The New York Times is reporting that a U.N. agency has joined the roster of individuals and organizations, including the IMF, the World Bank, the European Union, and the U.S. Military, that have warned about the risks posed by continuing economic malaise:
PARIS — Job creation in advanced economies in the wake of the global economic crisis is increasingly being delayed, bringing a heightened threat of social unrest, the International Labor Organization said in a report released Friday.
In its annual “World of Work Report,” the I.L.O. said that the withdrawal of stimulus measures and the failure of many Western economies to change laws or rules that limit job creation meant that employment growth would remain stagnant through 2010, and only return to precrisis levels in 2015, at the earliest. In the report last year, the I.L.O. had said that this should occur by 2013.
The report warns of “heightened socioeconomic insecurity around the world.” It cited cases of unrest related to the financial and economic crisis in at least 25 countries, out of 82 with available information, in the form of protests against austerity measures and other government actions, demonstrations against employers and violent clashes between the authorities and protesters.
Perceptions of unfairness are growing, the report added, and people have less confidence in governments than they did before the crisis. This scale of the decline, it said, was unprecedented in the historical data on such perceptions, gleaned from surveys that asked respondents to rank their personal satisfaction and go back as far as 1982 for some advanced nations.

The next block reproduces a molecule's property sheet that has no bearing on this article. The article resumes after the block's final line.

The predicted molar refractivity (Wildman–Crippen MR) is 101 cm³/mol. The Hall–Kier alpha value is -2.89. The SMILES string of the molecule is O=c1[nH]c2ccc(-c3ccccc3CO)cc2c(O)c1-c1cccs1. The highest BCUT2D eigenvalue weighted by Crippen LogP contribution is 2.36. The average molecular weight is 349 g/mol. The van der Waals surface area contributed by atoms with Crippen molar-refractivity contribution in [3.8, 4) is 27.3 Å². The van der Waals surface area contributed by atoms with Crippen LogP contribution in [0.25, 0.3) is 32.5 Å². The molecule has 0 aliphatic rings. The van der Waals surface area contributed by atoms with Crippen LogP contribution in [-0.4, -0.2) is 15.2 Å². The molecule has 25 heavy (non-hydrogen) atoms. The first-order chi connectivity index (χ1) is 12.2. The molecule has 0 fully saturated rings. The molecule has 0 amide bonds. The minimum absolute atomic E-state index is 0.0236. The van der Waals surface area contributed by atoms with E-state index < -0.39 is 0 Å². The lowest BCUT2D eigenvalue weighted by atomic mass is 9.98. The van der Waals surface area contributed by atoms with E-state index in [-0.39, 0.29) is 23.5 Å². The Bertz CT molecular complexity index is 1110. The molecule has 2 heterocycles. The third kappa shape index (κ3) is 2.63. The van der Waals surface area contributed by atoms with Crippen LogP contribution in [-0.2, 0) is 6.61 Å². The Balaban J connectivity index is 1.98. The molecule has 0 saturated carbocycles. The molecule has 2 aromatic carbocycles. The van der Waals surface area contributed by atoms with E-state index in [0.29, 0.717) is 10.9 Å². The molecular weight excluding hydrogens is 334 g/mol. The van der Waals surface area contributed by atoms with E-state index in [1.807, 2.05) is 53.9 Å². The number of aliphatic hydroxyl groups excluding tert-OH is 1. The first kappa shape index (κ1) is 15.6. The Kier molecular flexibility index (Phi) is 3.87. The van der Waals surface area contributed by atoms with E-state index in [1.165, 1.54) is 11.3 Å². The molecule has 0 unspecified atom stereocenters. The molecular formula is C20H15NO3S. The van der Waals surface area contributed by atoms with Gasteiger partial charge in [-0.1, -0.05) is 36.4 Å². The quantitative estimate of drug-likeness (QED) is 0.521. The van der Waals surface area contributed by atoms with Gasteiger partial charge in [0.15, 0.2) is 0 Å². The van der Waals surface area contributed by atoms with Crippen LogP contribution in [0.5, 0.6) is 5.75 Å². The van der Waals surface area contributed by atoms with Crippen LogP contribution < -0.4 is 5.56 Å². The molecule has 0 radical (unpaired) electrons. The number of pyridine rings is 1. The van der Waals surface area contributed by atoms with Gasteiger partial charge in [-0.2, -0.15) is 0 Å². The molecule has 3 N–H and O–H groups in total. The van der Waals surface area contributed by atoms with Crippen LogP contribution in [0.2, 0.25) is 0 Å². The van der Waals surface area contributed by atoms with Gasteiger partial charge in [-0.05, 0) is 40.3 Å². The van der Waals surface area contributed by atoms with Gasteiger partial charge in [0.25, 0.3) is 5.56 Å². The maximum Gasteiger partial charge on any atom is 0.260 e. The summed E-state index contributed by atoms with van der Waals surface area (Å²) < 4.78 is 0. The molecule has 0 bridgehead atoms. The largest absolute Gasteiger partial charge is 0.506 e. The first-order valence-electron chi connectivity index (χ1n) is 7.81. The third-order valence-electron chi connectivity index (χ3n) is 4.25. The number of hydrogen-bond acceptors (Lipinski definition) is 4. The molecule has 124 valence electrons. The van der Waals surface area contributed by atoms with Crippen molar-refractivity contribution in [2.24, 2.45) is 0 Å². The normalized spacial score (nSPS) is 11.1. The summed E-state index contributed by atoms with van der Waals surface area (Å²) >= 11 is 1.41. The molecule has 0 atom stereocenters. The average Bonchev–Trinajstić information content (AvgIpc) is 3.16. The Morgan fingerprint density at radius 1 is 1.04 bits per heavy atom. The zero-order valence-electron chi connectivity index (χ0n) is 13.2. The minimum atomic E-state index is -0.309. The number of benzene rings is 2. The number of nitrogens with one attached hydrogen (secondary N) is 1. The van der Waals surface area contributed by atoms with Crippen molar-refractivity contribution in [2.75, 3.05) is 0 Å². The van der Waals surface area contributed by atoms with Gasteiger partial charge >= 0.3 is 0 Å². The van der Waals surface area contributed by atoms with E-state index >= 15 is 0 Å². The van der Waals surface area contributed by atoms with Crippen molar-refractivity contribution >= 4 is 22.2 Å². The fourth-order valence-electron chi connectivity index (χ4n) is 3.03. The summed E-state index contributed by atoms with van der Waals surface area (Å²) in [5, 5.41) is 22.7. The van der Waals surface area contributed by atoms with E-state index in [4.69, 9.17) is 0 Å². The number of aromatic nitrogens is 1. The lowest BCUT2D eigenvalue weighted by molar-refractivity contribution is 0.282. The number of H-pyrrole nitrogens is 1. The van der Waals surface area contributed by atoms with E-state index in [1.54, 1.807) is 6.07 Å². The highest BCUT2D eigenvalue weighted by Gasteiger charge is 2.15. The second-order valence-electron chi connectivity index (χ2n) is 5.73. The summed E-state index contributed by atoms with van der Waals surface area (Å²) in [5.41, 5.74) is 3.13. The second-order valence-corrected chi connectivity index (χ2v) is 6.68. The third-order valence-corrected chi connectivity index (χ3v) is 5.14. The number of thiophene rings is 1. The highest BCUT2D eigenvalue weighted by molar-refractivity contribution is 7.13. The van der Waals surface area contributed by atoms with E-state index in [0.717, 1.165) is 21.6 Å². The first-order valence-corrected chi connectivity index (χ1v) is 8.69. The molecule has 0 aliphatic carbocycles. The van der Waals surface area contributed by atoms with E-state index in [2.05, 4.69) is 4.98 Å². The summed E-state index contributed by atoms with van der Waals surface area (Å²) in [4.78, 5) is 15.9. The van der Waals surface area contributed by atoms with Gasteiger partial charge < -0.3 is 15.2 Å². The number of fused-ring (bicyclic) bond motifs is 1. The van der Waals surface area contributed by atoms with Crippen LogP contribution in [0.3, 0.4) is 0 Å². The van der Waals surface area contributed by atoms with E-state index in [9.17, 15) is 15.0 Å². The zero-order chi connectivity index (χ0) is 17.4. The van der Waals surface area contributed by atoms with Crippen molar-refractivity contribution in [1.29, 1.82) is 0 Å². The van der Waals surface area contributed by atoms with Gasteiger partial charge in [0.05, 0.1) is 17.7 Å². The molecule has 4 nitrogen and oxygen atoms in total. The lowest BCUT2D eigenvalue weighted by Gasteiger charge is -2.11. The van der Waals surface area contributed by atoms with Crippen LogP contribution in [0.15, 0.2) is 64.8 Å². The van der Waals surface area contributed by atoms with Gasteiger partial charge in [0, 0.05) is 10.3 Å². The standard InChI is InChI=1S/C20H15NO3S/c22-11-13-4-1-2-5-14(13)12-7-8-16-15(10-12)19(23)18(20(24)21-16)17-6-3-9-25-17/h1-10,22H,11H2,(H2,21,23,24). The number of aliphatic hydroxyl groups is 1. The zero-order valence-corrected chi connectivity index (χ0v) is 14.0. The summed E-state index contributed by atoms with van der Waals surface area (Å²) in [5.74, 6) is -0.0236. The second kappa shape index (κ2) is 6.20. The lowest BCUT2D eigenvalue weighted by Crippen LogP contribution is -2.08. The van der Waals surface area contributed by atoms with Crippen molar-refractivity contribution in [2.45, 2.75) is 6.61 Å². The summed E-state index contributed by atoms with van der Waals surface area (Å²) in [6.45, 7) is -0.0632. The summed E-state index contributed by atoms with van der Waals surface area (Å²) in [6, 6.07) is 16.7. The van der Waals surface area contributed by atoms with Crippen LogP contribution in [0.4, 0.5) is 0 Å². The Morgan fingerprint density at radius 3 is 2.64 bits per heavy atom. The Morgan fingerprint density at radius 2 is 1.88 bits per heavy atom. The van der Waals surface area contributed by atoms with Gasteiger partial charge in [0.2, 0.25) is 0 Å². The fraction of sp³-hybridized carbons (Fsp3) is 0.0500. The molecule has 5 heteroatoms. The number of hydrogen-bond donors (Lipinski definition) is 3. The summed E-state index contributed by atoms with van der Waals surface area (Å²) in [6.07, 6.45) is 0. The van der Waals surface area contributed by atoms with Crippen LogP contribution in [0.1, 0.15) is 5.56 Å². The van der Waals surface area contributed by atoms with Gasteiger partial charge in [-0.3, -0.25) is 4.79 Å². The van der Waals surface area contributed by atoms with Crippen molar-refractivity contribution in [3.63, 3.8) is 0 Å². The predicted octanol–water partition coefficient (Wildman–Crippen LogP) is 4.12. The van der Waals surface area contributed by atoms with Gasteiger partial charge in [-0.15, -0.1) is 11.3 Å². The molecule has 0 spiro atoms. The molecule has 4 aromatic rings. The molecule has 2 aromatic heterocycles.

Compared with the data from the 1980s and the 1990s, developed economies in Western Europe and economies in Central and Eastern Europe show some of the most severe declines in life satisfaction.
Western Europe has had the sharpest decline in people’s satisfaction with their lives, the report found. The decline in Spain was particularly severe, reflecting the drastic change in the economy from 2006, when Spaniards were enjoying rapid growth, to 2009, when the bubble burst, bringing higher unemployment.
In Spain and elsewhere, individuals are adjusting to this jobless recovery by taking jobs below their expectations — in terms of hours, wages and skills — or in the informal economy, the I.L.O. said.
“If there is one lesson that can be drawn from history,” the report said, “it is that the current environment of social malaise should be a wake-up call for policy makers.”